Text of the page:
I’ll be round with my mop on monday…

  3. Nobody talks about the aloneness and how utterly shit it can be. And it is, everyday i beat myself up for things i should do better and concessions I make just so I can have 5 more minutes. The reality is this though, the ironing will be there, the dust will gather and at the end of the day all that matters is they are content and happy. My mess is now called memories because I don’t want to be the mother who won’t let my kids colour and play with puzzles for the sake of a clean house. F*ck it, who comes to visit anyway. Mine are 58wks apart. It’s awful at times, then its bliss. But they are growing up so quick so relish in the now.

    • If they come to visit I don’t let them in the door anyway!! haha. you’re so right. sometimes i have to relax and think – kids do not care about mess – only you do – stop giving out. They’re dotes really – we will look back on the pics and think – wow where did those tiny tots go?!

  4. Don’t mind the house Nicola. Imagine an epitaph that read ” She kept a tidy kitchen”… Who could ever want that ?Keep on doing what you are doing .. you are living a real life with messy kids as generations before you did.. difference is you are a prolific writer and there are only so many balls you can juggle at one time. F..k the untidy house and the calls that need to be made. Enjoy this time as best you can , for it will never pass your way again. Thank you for all the amazing effort and encouragement you give to us aspiring writers. Well done you.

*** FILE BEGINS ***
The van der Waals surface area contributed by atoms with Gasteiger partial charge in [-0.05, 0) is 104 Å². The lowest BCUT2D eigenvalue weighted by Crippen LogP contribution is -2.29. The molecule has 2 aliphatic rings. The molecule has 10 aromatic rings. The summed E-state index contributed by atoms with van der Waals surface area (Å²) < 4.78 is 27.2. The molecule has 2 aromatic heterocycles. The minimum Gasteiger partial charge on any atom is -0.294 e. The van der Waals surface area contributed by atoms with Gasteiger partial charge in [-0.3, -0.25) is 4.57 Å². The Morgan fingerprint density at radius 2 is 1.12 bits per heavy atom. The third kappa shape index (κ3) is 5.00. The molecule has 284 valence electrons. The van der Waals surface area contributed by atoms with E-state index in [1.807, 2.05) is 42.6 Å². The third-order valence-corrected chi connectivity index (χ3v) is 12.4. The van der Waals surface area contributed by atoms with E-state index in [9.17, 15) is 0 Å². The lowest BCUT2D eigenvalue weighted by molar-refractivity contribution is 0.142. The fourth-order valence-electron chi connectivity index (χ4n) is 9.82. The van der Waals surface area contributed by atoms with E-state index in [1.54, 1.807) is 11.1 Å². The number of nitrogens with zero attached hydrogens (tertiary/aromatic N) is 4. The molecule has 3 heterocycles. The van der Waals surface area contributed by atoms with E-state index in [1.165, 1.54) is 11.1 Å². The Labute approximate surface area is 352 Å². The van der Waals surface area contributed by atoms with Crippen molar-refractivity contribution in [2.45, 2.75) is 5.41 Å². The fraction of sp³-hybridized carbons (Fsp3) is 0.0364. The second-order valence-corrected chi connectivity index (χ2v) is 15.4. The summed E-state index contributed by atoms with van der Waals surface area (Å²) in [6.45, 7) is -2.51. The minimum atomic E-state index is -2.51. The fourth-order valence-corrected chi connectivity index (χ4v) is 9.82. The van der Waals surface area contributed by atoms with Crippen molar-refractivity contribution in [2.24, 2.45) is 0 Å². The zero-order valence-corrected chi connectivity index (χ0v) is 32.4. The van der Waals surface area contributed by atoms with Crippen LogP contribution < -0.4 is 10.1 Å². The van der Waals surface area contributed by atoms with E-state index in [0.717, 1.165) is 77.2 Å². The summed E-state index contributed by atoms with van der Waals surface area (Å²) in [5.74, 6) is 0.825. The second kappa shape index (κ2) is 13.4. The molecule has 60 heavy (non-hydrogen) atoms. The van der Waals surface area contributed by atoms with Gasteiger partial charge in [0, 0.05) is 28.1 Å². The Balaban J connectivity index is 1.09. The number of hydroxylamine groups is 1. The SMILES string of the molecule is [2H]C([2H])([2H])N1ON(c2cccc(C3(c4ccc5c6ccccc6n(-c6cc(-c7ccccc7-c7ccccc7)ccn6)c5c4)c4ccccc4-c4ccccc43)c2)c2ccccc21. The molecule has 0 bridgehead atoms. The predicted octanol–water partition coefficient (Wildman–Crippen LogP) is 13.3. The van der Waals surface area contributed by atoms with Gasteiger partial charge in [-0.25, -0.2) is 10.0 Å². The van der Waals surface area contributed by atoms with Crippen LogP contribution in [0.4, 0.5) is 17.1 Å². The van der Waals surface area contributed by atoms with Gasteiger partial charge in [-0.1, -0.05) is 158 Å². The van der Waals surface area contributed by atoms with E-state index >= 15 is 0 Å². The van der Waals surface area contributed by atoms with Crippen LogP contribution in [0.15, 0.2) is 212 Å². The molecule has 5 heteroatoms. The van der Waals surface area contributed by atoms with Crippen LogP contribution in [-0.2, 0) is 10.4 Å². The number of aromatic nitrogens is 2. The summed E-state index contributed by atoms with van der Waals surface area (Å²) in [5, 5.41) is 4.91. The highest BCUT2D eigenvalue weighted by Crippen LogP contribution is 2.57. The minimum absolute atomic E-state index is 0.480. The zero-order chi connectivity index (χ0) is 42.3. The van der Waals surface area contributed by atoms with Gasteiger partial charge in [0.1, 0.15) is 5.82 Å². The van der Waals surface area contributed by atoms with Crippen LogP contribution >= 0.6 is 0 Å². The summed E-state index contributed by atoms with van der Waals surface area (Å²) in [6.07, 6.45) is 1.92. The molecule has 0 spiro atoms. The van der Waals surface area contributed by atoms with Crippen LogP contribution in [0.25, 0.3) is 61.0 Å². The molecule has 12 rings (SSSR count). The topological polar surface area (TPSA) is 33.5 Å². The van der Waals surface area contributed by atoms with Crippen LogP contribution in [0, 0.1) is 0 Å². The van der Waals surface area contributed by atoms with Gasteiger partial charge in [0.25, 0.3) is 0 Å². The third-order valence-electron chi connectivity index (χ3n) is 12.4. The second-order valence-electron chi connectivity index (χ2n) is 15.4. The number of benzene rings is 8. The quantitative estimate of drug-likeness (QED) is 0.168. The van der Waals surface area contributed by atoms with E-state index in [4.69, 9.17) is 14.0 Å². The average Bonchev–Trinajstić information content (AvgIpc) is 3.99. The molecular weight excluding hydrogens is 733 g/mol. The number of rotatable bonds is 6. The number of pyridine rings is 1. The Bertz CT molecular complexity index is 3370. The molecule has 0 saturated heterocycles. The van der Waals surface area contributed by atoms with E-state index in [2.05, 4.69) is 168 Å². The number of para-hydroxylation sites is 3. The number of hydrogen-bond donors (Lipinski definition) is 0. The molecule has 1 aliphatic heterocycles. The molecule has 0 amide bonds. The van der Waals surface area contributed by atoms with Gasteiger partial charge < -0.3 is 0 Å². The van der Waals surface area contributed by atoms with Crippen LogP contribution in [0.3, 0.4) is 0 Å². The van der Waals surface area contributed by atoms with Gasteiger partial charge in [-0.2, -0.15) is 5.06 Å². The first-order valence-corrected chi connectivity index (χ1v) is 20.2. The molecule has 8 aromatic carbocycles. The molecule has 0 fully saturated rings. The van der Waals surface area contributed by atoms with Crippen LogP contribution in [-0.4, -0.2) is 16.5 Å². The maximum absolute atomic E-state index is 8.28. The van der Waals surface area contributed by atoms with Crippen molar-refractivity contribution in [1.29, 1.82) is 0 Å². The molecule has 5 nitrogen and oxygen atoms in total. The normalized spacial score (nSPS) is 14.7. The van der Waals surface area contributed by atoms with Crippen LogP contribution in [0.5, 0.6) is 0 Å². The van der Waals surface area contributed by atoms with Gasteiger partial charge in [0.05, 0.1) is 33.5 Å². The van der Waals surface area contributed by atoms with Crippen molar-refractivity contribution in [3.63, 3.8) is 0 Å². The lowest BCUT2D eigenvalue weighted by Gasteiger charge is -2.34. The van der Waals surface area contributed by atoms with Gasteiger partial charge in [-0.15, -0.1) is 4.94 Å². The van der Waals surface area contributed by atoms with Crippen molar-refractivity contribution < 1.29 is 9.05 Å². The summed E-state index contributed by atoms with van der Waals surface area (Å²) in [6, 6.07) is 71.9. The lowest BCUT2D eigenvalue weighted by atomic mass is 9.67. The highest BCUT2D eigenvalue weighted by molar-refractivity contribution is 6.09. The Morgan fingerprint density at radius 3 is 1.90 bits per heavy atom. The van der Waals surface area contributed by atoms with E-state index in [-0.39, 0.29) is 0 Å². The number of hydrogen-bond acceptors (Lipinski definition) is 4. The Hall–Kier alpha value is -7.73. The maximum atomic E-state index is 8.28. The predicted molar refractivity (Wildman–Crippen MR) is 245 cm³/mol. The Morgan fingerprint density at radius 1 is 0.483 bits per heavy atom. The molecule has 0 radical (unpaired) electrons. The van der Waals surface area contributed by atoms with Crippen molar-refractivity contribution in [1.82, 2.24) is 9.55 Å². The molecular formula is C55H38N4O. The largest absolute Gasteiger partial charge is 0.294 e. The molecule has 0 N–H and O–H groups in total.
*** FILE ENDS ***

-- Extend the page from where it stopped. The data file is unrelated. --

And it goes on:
• Thanks so much for your lovely comments Carol. You are so right! She kept a tidy kitchen – haha, not on my gravestone thanks! Yes, a lot of balls in the air, but kids first, writing second i guess, house way down the list after oh i don’t know, husband and wine?! Hope the writing is going well for you x